The American Association of University Professors has temporarily suspended the final step in removing an AAUP censure placed on the University of Nebraska-Lincoln.
The suspension comes in response to a resolution introduced by University of Nebraska Regent and gubernatorial candidate Jim Pillen almost two weeks ago that would officially oppose “any imposition of critical race theory” across NU. The resolution is to be considered at the Board of Regents’ Aug. 13 meeting, with the meeting agenda finalized on Aug. 6.
Mark Criley, a senior program officer in the AAUP’s Department of Academic Freedom, Tenure and Governance writing on behalf of the national AAUP, informed Chancellor Ronnie Green of the suspension in a letter Wednesday.
The censure was originally placed upon UNL in 2018 following what the AAUP said were academic freedom violations, and UNL officials have since worked to get the university off the censure list. “Considerable progress” has been made toward lifting the AAUP’s censure placed on UNL, Criley writes, and bylaw revisions approved in April were encouraging.
“Unfortunately, the regents’ proposed resolution puts these efforts in jeopardy,” Criley writes.
The final step in censure removal involves an assessment of the climate of academic freedom at UNL. A faculty member with no prior involvement in the incident that led to censure conducts interviews with administrators and faculty for this assessment. This faculty member is selected by AAUP’s staff.
Virtual site visits began June 29 when the representative met with Green and Executive Vice Chancellor Elizabeth Spiller, the letter states, but the new resolution has initiated a pause.
“Our staff had anticipated that the visit would conclude this month, preparing the way for potential censure removal at the AAUP Council meeting this November,” the letter reads.
If Pillen’s resolution is adopted, Criley states it is “inconceivable” the AAUP’s Committee A on Academic Freedom and Tenure would recommend UNL’s censure be lifted.
“An institution whose governing board dictates the subjects that its faculty members may or may not address in their classrooms fails to honor the basic tenets of academic freedom that enable institutions of higher learning to seek the truth and promote the common good,” the letter states.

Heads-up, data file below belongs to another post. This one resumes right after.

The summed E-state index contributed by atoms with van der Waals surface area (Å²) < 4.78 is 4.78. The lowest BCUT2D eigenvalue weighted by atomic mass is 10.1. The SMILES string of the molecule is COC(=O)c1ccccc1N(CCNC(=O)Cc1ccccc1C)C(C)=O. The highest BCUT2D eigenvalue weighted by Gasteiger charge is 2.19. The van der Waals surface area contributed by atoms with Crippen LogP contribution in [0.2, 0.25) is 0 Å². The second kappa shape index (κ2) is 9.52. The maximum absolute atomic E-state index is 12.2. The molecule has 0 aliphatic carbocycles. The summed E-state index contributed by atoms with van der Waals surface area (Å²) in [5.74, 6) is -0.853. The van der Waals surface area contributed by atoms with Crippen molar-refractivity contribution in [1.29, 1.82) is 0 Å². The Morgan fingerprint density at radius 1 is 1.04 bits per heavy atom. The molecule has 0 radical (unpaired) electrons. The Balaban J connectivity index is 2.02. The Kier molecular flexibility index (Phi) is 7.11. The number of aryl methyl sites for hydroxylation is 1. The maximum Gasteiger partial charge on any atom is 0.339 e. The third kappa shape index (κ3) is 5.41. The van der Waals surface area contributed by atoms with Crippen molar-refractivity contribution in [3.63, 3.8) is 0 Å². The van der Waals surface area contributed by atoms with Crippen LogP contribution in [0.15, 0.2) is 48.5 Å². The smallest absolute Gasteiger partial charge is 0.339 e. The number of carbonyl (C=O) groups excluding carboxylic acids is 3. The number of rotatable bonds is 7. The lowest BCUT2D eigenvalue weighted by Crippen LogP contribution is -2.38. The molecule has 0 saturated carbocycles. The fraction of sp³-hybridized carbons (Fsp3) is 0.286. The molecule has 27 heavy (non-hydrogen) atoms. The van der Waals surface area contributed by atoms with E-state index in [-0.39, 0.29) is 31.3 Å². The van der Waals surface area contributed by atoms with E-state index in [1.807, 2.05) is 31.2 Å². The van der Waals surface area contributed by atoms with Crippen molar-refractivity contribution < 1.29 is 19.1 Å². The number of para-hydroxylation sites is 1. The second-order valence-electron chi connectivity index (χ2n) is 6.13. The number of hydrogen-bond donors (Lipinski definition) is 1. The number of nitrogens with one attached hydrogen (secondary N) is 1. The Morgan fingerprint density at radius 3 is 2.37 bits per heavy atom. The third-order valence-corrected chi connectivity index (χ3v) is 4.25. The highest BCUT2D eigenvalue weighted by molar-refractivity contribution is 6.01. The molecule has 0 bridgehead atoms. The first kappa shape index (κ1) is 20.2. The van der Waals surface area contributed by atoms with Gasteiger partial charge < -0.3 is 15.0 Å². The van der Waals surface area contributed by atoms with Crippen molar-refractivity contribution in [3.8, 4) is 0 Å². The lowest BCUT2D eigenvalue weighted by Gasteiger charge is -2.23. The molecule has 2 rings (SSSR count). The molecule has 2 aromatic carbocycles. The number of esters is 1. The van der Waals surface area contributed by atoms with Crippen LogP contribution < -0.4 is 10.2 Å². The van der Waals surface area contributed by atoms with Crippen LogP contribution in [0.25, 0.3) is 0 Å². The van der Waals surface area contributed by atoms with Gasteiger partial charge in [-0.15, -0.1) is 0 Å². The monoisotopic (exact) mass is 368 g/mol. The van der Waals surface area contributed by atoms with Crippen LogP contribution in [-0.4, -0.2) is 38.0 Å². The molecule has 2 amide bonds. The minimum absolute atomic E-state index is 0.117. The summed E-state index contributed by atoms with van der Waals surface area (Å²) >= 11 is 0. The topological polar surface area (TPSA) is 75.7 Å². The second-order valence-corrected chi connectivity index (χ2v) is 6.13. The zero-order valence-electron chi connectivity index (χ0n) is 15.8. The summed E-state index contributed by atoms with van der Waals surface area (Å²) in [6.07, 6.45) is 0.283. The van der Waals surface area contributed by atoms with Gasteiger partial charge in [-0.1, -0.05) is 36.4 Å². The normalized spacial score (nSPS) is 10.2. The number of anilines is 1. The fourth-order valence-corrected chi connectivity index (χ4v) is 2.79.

The same day as the letter, Green, alongside NU President Ted Carter and the other three NU chancellors, released a statement in opposition to Pillen’s resolution.
“The free and open pursuit of ideas is a cherished principle in higher education, and its preservation is vital for any great university,” the leaders said in a statement. “As our policies and practices make clear, the University of Nebraska is strongly committed to academic freedom.”
Leslie Reed, UNL’s public affairs director, said she could not comment whether Green or university officials would respond to the suspension.
“The AAUP will determine its process, and we look forward to continuing to work with them,” Reed said.
Matt Cohen, an English professor at UNL and president of UNL’s AAUP chapter, said he is encouraged by the administrators’ response, both for its strong criticism of Pillen’s resolution and the message to future NU community members.
Cohen was among many faculty who detailed how Pillen’s resolution could impact the AAUP censure removal process as well as the climate of academic freedom.
“It is to be hoped that President Carter will continue to uphold his stance on academic freedom as well as his stated commitment to getting [UNL] off the AAUP censure list by resisting both the letter and the spirit of this resolution,” Cohen said in an email.
Criley concludes his letter to Green stating the suspension depends upon regents’ action, but he and the national AAUP hope to resume efforts to lift the censure soon.
“We hope that the [B]oard of [R]egents will demonstrate the University of Nebraska’s commitment to academic freedom by declining to adopt the critical race theory resolution,” the letter reads. “If the board does so, we would anticipate resuming the virtual site visit as soon as possible.”
David Berman contributed to the reporting of this article.